Also, LinkedIn is considered the most trustworthy and credible social networking platform. People scrolling through LinkedIn have other intentions than people scrolling through let’s say Facebook. This is will play to your advantage when you’re trying to collect respondents for your survey.

Advertising Formats

LinkedIn ads have a whole range of different formats to choose from. To share your survey, we recommend one of these three:

  • Sponsored posts
  • Video
  • InMail

Sponsored posts

Sponsored posts have the look and feel of a regular post, but you pay to get your post in front of more people. LinkedIn recommends a headline of maximum 150 characters and a copy of 70 characters. Don’t forget a clear call-to-action and ask for people to fill in your survey. Besides text, the image plays an important role. You want to grab the attention of people scrolling through their timeline. LinkedIn recommends an image with 1200 x 627 pixels and it’s best to keep in mind that a larger visual increases your click-through rate with 38%.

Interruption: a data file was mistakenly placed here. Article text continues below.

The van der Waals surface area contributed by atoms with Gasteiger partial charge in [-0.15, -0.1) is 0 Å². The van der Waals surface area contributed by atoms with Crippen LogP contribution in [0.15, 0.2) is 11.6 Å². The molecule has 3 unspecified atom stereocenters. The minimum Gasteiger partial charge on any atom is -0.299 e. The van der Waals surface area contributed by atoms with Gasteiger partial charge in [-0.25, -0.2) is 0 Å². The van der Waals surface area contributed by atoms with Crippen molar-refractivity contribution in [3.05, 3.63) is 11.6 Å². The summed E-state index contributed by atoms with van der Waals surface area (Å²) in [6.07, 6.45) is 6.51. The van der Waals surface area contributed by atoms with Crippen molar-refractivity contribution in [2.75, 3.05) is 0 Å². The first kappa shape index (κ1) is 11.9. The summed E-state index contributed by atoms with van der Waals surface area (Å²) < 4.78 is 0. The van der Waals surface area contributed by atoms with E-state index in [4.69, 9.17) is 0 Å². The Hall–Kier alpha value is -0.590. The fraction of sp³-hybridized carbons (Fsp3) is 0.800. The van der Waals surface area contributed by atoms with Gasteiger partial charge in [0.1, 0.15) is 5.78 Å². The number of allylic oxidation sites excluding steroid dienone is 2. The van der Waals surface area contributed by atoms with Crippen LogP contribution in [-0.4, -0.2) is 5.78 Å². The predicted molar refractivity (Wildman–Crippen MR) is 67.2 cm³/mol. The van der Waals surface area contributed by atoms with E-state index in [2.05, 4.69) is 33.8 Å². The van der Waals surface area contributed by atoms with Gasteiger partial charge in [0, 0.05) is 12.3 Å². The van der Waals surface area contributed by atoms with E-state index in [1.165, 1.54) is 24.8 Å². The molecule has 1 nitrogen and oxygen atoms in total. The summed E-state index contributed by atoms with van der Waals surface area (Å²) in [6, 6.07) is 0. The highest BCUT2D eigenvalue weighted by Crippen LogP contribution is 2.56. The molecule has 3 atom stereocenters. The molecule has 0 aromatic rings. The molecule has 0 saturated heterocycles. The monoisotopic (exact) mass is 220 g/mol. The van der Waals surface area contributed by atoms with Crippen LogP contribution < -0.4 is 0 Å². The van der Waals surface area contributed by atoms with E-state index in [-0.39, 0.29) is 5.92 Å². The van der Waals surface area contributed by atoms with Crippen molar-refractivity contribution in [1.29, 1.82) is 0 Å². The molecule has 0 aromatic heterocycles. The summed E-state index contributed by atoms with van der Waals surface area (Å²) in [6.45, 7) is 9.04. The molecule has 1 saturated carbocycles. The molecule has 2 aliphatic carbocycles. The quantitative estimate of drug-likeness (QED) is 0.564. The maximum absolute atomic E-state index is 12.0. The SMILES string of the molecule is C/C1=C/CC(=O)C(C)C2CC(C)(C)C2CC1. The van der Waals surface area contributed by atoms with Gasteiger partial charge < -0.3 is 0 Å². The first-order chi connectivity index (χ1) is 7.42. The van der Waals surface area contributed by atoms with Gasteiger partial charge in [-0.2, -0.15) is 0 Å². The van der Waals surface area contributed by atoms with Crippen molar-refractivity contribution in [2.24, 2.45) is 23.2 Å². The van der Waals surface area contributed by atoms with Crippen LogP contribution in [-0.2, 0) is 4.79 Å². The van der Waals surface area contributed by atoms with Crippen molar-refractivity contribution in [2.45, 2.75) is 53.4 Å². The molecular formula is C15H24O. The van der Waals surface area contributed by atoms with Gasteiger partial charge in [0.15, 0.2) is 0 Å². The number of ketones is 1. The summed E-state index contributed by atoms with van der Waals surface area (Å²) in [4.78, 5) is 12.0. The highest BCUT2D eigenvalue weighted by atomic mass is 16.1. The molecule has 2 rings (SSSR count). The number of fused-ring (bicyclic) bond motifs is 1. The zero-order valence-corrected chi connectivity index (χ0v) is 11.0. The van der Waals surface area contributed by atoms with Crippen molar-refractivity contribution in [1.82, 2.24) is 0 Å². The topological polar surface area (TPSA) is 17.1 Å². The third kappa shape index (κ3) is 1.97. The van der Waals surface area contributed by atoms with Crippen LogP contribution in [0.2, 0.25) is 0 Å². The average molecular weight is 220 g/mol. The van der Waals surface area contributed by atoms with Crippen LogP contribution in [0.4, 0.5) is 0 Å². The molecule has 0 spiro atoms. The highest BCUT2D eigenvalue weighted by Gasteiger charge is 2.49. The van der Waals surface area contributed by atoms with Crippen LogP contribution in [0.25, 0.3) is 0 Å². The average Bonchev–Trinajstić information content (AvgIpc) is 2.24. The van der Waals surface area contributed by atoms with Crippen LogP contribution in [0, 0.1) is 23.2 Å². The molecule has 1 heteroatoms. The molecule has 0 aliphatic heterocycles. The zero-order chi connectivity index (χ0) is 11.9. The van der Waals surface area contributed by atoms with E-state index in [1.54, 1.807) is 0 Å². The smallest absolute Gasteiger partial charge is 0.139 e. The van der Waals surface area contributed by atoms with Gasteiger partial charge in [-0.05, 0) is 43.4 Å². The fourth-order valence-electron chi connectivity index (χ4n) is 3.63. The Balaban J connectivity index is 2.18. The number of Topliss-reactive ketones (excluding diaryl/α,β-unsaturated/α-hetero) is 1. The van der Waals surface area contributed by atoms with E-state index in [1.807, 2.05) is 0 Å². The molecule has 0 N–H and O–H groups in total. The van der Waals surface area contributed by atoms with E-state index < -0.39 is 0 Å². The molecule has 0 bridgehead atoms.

Nowadays, video has become a big part of Social Media. Brands are using it, individuals are using it and it can be interesting to consider it for your ad as well. A video is more personalized, stands out and gets higher click-through-rates. Everything you need to get respondents for your survey. Even though video might take some more time to put together, don’t overcomplicate it. People are looking for connection and a personal touch. Sometimes the simplest videos can get the best results.